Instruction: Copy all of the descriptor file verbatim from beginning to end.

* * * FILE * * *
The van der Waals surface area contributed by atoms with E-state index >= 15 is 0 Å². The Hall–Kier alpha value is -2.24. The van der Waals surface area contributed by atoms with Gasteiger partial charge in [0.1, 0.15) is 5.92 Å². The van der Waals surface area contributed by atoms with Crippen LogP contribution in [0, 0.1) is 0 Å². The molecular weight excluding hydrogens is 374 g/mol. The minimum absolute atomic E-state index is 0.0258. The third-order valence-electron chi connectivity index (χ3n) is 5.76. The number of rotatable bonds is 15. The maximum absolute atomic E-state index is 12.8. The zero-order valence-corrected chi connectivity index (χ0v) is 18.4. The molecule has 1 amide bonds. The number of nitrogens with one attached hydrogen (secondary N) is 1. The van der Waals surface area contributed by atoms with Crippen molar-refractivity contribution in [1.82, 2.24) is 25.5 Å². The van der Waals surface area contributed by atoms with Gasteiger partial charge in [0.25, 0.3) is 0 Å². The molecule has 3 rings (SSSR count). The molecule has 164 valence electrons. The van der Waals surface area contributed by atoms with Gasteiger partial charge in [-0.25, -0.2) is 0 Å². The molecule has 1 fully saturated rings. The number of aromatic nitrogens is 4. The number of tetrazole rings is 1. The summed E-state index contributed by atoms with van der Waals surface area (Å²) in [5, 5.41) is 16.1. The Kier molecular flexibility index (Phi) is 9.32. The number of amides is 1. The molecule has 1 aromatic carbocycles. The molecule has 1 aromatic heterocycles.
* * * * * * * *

The van der Waals surface area contributed by atoms with E-state index >= 15 is 0 Å². The Hall–Kier alpha value is -2.24. The van der Waals surface area contributed by atoms with Gasteiger partial charge in [0.1, 0.15) is 5.92 Å². The van der Waals surface area contributed by atoms with Crippen LogP contribution in [0, 0.1) is 0 Å². The molecular weight excluding hydrogens is 374 g/mol. The minimum absolute atomic E-state index is 0.0258. The third-order valence-electron chi connectivity index (χ3n) is 5.76. The number of rotatable bonds is 15. The maximum absolute atomic E-state index is 12.8. The zero-order valence-corrected chi connectivity index (χ0v) is 18.4. The molecule has 1 amide bonds. The number of nitrogens with one attached hydrogen (secondary N) is 1. The van der Waals surface area contributed by atoms with Crippen molar-refractivity contribution in [1.82, 2.24) is 25.5 Å². The van der Waals surface area contributed by atoms with Gasteiger partial charge in [0.25, 0.3) is 0 Å². The molecule has 3 rings (SSSR count). The molecule has 164 valence electrons. The van der Waals surface area contributed by atoms with Gasteiger partial charge in [-0.25, -0.2) is 0 Å². The molecule has 1 fully saturated rings. The number of aromatic nitrogens is 4. The number of tetrazole rings is 1. The summed E-state index contributed by atoms with van der Waals surface area (Å²) in [5, 5.41) is 16.1. The Kier molecular flexibility index (Phi) is 9.32. The number of amides is 1. The molecule has 1 aromatic carbocycles. The molecule has 1 aromatic heterocycles.